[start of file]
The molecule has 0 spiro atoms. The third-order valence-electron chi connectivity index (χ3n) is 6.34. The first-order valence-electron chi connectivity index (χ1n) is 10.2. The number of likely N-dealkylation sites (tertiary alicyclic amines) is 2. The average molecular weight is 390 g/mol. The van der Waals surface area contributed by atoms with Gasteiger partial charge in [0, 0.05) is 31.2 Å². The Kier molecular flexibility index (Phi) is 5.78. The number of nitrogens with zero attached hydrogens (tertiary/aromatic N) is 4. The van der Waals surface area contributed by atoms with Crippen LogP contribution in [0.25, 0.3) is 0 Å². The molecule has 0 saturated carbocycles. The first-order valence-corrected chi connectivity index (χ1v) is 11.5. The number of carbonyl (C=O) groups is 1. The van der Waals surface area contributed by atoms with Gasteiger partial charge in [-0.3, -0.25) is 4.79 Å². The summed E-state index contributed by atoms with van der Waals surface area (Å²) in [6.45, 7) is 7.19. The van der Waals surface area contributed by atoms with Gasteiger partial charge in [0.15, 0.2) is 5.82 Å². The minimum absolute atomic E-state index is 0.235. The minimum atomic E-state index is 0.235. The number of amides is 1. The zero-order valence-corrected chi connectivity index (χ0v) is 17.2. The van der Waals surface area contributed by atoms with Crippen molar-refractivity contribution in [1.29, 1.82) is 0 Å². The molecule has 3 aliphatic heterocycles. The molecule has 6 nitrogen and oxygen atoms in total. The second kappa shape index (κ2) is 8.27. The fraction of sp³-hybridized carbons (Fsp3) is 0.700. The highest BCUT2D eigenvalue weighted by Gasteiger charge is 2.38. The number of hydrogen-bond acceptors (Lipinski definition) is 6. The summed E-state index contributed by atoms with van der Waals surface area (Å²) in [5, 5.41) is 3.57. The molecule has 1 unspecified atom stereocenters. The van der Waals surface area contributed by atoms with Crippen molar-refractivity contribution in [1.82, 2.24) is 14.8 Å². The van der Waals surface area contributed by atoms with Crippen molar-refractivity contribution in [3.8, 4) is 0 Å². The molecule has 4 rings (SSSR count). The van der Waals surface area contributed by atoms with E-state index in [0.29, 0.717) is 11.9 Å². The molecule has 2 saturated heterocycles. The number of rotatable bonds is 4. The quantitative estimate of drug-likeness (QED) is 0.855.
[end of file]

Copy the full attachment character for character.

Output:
The molecule has 0 spiro atoms. The third-order valence-electron chi connectivity index (χ3n) is 6.34. The first-order valence-electron chi connectivity index (χ1n) is 10.2. The number of likely N-dealkylation sites (tertiary alicyclic amines) is 2. The average molecular weight is 390 g/mol. The van der Waals surface area contributed by atoms with Gasteiger partial charge in [0, 0.05) is 31.2 Å². The Kier molecular flexibility index (Phi) is 5.78. The number of nitrogens with zero attached hydrogens (tertiary/aromatic N) is 4. The van der Waals surface area contributed by atoms with Crippen LogP contribution in [0.25, 0.3) is 0 Å². The molecule has 0 saturated carbocycles. The first-order valence-corrected chi connectivity index (χ1v) is 11.5. The number of carbonyl (C=O) groups is 1. The van der Waals surface area contributed by atoms with Gasteiger partial charge in [-0.3, -0.25) is 4.79 Å². The summed E-state index contributed by atoms with van der Waals surface area (Å²) in [6.45, 7) is 7.19. The van der Waals surface area contributed by atoms with Gasteiger partial charge in [0.15, 0.2) is 5.82 Å². The minimum absolute atomic E-state index is 0.235. The minimum atomic E-state index is 0.235. The number of amides is 1. The zero-order valence-corrected chi connectivity index (χ0v) is 17.2. The van der Waals surface area contributed by atoms with Crippen molar-refractivity contribution in [1.29, 1.82) is 0 Å². The molecule has 3 aliphatic heterocycles. The molecule has 6 nitrogen and oxygen atoms in total. The second kappa shape index (κ2) is 8.27. The fraction of sp³-hybridized carbons (Fsp3) is 0.700. The highest BCUT2D eigenvalue weighted by Gasteiger charge is 2.38. The number of hydrogen-bond acceptors (Lipinski definition) is 6. The summed E-state index contributed by atoms with van der Waals surface area (Å²) in [5, 5.41) is 3.57. The molecule has 1 unspecified atom stereocenters. The van der Waals surface area contributed by atoms with Crippen molar-refractivity contribution in [1.82, 2.24) is 14.8 Å². The van der Waals surface area contributed by atoms with Crippen molar-refractivity contribution in [3.8, 4) is 0 Å². The molecule has 4 rings (SSSR count). The van der Waals surface area contributed by atoms with E-state index in [0.29, 0.717) is 11.9 Å². The molecule has 2 saturated heterocycles. The number of rotatable bonds is 4. The quantitative estimate of drug-likeness (QED) is 0.855.